New Bill Introduced in U.S. Congress to Block State-Level Efforts to Weaken Smartphone Encryption
A new bill introduced in U.S. Congress today by representatives Ted Lieu (D-CA) and Blake Farenthold (R-TX) would attempt to block state-level efforts to ban sales of strongly encrypted smartphones, reports Ars Technica.
The federal bill will need to pass the U.S. House of Representatives and Senate, and be signed by the president, in order to become law. If passed quick enough, the bipartisan legislation would set precedent over state-level bills.
California and New York assemblymen have introduced new bills over the past year that would require smartphone manufacturers like Apple and Google to create devices that can be decrypted or unlocked, or be subject to fines.
The virtually identical bills would require any smartphone manufactured after January 1, 2017 and sold in New York or California to "be capable of being decrypted and unlocked by its manufacturer or its operating system provider." Apple and others would face a $2,500 fine per phone in violation of the proposed law.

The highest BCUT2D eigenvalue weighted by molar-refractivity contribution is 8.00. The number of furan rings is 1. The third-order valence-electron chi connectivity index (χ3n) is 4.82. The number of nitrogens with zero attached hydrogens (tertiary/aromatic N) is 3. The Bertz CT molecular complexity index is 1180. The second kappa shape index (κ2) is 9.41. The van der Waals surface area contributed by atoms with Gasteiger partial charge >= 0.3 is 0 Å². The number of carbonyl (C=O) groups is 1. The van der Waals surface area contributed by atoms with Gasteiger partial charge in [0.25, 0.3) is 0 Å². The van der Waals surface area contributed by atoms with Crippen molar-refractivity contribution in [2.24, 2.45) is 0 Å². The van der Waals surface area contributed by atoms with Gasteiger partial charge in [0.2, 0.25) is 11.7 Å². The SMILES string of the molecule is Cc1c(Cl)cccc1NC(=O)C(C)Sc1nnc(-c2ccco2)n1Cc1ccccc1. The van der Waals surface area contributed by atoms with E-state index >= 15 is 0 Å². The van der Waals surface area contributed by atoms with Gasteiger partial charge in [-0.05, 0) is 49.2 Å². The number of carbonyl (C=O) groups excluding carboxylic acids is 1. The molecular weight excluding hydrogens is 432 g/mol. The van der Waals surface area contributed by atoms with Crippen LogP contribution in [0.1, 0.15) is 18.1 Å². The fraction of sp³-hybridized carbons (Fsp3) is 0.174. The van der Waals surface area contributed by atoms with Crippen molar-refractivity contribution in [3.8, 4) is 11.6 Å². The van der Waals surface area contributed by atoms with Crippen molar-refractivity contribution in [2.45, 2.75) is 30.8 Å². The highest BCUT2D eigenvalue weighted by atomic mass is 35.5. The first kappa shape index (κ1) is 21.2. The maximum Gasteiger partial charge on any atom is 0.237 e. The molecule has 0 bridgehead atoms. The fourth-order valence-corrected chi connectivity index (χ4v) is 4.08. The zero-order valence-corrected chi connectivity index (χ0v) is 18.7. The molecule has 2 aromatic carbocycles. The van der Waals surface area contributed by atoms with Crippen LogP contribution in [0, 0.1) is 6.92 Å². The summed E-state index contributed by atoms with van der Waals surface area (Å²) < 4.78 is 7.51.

Apple is strongly against government efforts to weaken smartphone encryption. The company ceased storing encryption keys for devices on iOS 8, making it impossible for the iPhone maker to unlock content on passcode-protected devices under police request. Both iOS and Android share these default encryption settings.
In September, FBI Director James Comey expressed concerns that Apple and Google are "marketing something expressly to allow people to place themselves above the law." Meanwhile, Apple CEO Tim Cook believes providing the U.S. government with back door access means the "back door's for everybody, for good guys and bad guys."
Read the full text of the "ENCRYPT Act of 2016" for more details about the new house bill.
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